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on Leading the Next Generation


5 Four-Letter Words to Generation Y

You know what a four-letter word is. It’s a bad word. It’s a word that mom taught you to never use. It was often a swear word (translate that cuss word). It was evil.

Well, I have a list today that Generation Y (the Millennials) would say are four-letter words to them. Bad words. Ideas they hate and avoid. My son, Jonathan, and I met recently and discussed this list together. He is a member of Generation Y. If you lead students or even young adults—you will want to avoid this list of literal four letter words as you plan, manage, mentor and lead them this year. I will share five more words tomorrow.

1. Wait.

You know this. Students today, by and large, are not good at delaying gratification. I have said before, they have a “Google Reflex.” They’re used to getting feedback, food, answers, affirmation, toys and resources…now. Things are instant. They expect them to be. You’ll have to be intentional about teaching patience and pace.

2. Copy.

Students abhor thinking they might be a copy of someone else. To them, everyone is unique and awesome. They are all special. To simply emulate someone else; to be an imitation of another brand (while they may be guilty of this) is an idea they hate. Find unique features about the students you lead and tell them.

3. Dues.

I discovered in every focus group I’ve led, young people have a disdain for the phrase: “You gotta pay your dues. You don’t have anything to say yet, you’re too young. Get a little experience—pay your dues—and we’ll let you participate later.” They want to be listened to now, believing they have something to say.

4. Fear.

Even though nearly every Generation Y student I interact with admits to having fears and insecurities—fear is a word they avoid. “No Fear” is a term they grew up with. So, they exhibit and sometimes feign confidence and security in front of others. We must help them get past this pretense and help them genuinely face their fears.

5. Solo.

May I remind you this generation of students rarely does anything alone. They hate being disconnected. In fact, the average adolescent is disconnected from technology (Social networking sites) only one hour a day. They often won’t make a decisions without getting consensus from friends. We must teach them to stand on their own.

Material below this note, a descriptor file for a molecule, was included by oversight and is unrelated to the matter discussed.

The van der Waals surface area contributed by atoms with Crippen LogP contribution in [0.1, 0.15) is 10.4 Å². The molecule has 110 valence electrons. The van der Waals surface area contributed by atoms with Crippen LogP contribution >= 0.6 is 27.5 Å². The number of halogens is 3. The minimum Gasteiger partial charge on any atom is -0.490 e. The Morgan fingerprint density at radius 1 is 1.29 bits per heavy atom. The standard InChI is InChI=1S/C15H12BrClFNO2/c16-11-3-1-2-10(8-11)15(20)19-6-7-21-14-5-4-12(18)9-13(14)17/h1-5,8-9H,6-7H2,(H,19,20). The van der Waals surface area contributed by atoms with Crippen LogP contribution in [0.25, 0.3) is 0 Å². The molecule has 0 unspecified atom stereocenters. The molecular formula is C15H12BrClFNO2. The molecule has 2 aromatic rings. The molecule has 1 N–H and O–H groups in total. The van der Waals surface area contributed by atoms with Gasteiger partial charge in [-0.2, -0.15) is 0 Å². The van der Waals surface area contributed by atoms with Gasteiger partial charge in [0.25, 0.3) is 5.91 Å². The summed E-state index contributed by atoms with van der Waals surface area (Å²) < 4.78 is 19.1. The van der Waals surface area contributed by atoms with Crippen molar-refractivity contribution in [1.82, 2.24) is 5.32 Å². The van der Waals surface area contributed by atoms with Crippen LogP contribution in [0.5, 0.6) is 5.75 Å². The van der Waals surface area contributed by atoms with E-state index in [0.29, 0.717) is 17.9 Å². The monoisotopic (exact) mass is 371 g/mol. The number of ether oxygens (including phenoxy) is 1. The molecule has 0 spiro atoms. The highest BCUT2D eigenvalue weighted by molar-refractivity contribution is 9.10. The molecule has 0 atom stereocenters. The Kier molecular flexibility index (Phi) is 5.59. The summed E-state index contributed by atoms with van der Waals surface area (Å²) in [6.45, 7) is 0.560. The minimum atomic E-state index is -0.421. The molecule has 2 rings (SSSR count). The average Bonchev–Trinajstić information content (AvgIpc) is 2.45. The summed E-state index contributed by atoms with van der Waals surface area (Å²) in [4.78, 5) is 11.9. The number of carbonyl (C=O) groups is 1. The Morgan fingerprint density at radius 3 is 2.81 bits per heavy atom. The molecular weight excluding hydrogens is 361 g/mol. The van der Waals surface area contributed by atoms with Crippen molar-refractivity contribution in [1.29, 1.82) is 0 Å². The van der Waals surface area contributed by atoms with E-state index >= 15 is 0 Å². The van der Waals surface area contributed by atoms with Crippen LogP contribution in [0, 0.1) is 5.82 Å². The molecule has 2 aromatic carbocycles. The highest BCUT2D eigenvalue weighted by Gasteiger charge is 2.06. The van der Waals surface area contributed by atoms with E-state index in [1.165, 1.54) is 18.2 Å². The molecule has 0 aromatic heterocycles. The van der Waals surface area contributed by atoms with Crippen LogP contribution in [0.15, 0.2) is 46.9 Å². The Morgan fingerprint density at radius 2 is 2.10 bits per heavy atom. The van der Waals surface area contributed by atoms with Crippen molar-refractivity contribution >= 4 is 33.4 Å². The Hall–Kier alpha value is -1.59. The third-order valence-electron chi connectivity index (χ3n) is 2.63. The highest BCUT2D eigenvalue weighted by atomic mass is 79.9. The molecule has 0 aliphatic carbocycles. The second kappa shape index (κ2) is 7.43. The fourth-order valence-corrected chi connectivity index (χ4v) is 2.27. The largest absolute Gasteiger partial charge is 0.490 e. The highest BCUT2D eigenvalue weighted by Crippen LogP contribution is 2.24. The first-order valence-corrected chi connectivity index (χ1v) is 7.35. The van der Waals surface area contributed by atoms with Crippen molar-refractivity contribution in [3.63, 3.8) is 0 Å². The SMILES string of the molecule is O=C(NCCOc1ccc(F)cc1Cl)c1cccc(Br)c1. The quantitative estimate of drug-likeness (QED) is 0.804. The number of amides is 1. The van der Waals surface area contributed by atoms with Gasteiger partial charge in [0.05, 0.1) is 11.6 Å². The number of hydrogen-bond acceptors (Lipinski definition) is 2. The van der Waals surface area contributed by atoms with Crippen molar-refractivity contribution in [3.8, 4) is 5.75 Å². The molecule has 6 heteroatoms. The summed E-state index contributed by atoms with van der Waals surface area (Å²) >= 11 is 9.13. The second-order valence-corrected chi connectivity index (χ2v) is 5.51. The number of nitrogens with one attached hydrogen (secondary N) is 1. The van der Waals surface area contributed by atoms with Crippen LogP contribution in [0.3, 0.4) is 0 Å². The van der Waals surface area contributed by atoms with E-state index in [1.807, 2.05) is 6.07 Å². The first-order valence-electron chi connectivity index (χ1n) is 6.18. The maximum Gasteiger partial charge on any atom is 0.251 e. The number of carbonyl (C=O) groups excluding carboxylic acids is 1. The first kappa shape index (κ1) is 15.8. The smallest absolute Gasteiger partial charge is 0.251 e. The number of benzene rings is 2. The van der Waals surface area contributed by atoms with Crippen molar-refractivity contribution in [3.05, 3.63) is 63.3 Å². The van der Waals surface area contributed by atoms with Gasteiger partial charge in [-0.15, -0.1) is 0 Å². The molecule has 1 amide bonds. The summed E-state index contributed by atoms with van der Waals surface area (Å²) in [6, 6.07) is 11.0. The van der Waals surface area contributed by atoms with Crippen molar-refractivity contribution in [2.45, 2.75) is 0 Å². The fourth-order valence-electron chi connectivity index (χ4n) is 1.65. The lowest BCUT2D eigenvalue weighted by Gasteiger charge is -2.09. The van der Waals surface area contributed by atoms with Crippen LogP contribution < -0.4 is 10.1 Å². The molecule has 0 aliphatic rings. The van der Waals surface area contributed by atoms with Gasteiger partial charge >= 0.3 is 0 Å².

I recognize these words are anecdotal, but they come from years of working with about 50,000 students annually. And…a candid informal focus group with my son.

Tomorrow, I will provide five more words for you.

What are your thoughts? Any words you want to add to this list?



  1. Charles Flemming on June 23, 2011 at 6:45 am

    I love this. I see so much of this with my own kids. And with the young staffers who lead our ministry teams at church.

    The thought occurs to me that one thing we might need to teach Gen Y, and that they might–if properly presented to them–find useful, is the inverse of this blog:

    Equipping Gen Y to evangelize the Boomers.

    I mean this both spiritually (many of the young adults and students in our church, for instance, are becoming Christ followers while their parents, aunts, and uncles don’t know him yet) and technologically/socially (most of us in my generation need the more fruitful of the social values and technologies embraced by Gen Y).

    There’s a revolution of re-connecting and reaching out going on among my generation through Facebook and Twitter. Where do you suppose we got the idea to do that?

  2. Clay Morgan on June 24, 2011 at 9:06 am

    No arguments here. I often say Gen Y is delusional, and that word “wait” is certainly at the core of such a statement. 

  3. Tammy Wagner on July 13, 2011 at 9:33 pm

    This is so true, and so well-formed! I haven’t read your next post yet, but I would add the word “date,” as their noncommittal status prefers to just “hang out” (even though that started with my generation, X, I think) as well as “duty.” On a religious note, I think John Piper has done an excellent job delineating Christian duty within the framework of true delight, which greatly appeals to this generation.

    By the way, I noticed a phrase you might want to fix (proofreader here!): “wont’ make a decisions” should be “won’t make decisions,” right? 🙂

    • Tim Elmore on July 26, 2011 at 3:10 pm

      Those are great additions to the list! Thanks again for catching that typo!

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5 Four-Letter Words to Generation Y